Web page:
Yet, my accomplishments in writing pale in comparison to my literary hero, Neil Gaiman. Along with a handful of other writers, his works are what inspired me to become a story-teller in the first place. So, when he shared his anecdote about how even he suffered from imposter syndrome (along with another famous scientific icon), it really helped to put things in perspective for me. Even the giants among us, the men and women who seem so elevated in terms of skill and achievement, are human and have their own insecurities and doubts. If you are unfamiliar with what he says about it, I encourage you to click on the link. And if you’re unfamiliar with who Neil Gaiman is, please, please, please go check out his work. You will not be disappointed.
Circling back now:
So what does this have to do with being a witch? Well, imposter syndrome is very real and very common within our community as well. You might wonder why other people can astral project at will while you’re still trying to figure out if you’ve opened your third eye. You might be beating your head against the wall trying to master writing spells and making sigils while you see others doing it in minutes. When you see other people with ‘gifts’ and ‘talents’ it’s easy to think that maybe something is wrong with you. Why is it that everybody else can do these awesome, amazing, incredible things, and you feel like you’re just… ordinary?
So, the first thing you need to do is understand this: anybody can be a witch. It’s not about what gifts you have or how naturally they come. It’s about intention. Secondly, you also need to consider that just because you don’t have the same gifts as somebody else, it doesn’t mean that you don’t have any. So what if you can’t converse with spirits or astral project? Who cares if it takes you a little longer to master the tarot deck than it does for others? Your gifts may lie somewhere you haven’t even considered. You might be a grounding force for others without even realizing it. You may have a way of calming and soothing others simply by being near them. I promise you, there is a gift inside of you.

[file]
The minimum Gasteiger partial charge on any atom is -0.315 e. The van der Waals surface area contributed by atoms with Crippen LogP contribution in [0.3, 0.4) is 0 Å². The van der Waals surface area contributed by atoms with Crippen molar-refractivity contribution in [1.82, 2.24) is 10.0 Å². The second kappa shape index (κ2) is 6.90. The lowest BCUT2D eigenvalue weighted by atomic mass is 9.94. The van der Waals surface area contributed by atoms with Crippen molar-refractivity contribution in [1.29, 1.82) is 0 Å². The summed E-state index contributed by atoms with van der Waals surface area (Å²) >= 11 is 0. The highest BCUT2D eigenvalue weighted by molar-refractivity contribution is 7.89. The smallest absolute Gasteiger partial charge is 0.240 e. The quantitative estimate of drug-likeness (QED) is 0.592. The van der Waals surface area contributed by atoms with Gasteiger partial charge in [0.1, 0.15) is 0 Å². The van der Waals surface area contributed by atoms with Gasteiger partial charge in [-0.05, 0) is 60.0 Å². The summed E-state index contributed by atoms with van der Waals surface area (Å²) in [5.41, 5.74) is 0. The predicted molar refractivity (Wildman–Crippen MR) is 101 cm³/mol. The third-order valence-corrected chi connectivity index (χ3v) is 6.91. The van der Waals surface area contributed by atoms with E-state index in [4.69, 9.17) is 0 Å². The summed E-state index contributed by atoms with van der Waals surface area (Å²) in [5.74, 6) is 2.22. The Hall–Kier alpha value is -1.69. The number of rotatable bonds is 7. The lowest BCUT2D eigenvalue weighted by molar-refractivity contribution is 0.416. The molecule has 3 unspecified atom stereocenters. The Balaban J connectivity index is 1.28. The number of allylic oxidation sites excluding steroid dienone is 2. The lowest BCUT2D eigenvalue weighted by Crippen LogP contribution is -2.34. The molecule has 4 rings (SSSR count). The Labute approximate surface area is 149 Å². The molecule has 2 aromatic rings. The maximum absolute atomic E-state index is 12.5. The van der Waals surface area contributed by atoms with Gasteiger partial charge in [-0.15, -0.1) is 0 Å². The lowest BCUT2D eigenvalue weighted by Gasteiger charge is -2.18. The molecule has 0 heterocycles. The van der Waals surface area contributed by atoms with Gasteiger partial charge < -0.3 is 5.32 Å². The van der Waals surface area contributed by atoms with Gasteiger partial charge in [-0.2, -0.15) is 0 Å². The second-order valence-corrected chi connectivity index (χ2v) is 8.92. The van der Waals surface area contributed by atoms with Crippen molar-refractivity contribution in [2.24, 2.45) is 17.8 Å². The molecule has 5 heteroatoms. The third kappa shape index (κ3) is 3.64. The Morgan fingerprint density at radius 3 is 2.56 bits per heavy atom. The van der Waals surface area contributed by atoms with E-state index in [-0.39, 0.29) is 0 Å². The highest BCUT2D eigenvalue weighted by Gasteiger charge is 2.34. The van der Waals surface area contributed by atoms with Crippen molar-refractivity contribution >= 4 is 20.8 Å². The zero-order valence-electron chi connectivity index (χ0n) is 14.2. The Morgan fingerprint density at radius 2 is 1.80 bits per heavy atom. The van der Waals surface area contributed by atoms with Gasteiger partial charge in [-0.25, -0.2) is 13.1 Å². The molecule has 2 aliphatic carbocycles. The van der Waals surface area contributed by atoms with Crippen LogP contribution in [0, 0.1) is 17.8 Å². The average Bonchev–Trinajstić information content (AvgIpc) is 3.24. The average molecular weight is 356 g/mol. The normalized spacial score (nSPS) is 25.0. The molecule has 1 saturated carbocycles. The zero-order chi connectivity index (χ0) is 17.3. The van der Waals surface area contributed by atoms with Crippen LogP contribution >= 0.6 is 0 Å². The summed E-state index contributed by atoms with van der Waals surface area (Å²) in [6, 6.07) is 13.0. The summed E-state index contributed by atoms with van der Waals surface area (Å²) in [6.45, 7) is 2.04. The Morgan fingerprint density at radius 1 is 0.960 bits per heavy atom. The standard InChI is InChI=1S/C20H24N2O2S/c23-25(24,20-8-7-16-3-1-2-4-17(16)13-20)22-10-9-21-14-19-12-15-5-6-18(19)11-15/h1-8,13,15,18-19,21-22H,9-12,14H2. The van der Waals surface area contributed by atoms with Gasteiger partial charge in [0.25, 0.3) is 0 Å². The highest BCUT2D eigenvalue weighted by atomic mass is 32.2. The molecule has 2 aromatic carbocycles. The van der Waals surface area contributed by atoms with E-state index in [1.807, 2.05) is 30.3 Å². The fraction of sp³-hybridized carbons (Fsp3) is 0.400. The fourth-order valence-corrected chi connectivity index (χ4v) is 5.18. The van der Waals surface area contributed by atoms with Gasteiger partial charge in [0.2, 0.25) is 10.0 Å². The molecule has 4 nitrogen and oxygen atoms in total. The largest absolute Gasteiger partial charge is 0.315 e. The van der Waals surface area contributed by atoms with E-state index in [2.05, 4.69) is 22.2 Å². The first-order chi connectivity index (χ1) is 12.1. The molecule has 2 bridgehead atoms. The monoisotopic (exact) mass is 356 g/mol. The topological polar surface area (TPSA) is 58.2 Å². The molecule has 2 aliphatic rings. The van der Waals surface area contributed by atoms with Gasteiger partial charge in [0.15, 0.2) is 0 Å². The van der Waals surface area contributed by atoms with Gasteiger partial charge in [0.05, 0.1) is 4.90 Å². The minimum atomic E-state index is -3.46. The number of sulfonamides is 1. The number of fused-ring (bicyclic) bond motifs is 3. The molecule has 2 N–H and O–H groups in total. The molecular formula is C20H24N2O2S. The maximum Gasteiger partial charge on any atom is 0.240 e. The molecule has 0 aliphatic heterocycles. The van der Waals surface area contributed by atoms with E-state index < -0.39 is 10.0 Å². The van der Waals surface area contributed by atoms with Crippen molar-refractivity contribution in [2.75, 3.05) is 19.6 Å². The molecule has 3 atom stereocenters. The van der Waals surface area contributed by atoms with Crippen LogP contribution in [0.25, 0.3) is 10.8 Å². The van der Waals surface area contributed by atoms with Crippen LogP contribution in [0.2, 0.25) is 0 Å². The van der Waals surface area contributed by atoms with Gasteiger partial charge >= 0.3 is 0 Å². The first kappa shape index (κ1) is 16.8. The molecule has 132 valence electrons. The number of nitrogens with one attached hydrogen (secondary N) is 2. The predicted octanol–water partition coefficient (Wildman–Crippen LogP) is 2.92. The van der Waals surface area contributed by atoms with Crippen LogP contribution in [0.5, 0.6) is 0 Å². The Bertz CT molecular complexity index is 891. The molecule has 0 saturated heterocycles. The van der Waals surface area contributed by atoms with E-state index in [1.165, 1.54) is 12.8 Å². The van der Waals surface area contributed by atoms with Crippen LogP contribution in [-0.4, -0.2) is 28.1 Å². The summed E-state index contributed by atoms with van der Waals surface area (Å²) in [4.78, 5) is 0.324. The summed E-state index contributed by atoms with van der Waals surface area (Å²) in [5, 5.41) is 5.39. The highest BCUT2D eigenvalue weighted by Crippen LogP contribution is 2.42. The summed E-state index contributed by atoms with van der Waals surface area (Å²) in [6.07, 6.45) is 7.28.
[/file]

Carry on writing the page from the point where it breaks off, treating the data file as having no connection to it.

But who am I? You don’t know me. And you might be thinking, ‘how can you possibly say that there’s something special about me when you’ve never met me?’ That makes sense. Still, I truly and genuinely believe that there is something special in every individual. Saying that, I encourage you to go to a family member or close friend and ask them flat-out what they think your strengths are. It might seem like a strange thing to do, but sometimes the answers can be pleasantly surprising and encouraging. Also, coming from them, it means so much more than when some stranger, witch-lady on the internet tells you that you’re the bee’s knees.
Feeling like you don’t belong within the witch community is extremely common. However, most people don’t talk about it because one of the things about imposter syndrome is a fear of being discovered as a fraud. But you aren’t, and you do belong. Think about how far you’ve come already, and if you’re just starting out, think of the reason why you decided to start the journey in the first place. Avoid comparing yourself against others because they may be at a different stage in their journey than you are. You don’t see the full picture and don’t know why or how they came to be able to do the things they are capable of doing. Focus on you, be confident that growth is better than perfection, and understand that the the only person who can define what and who you are is you.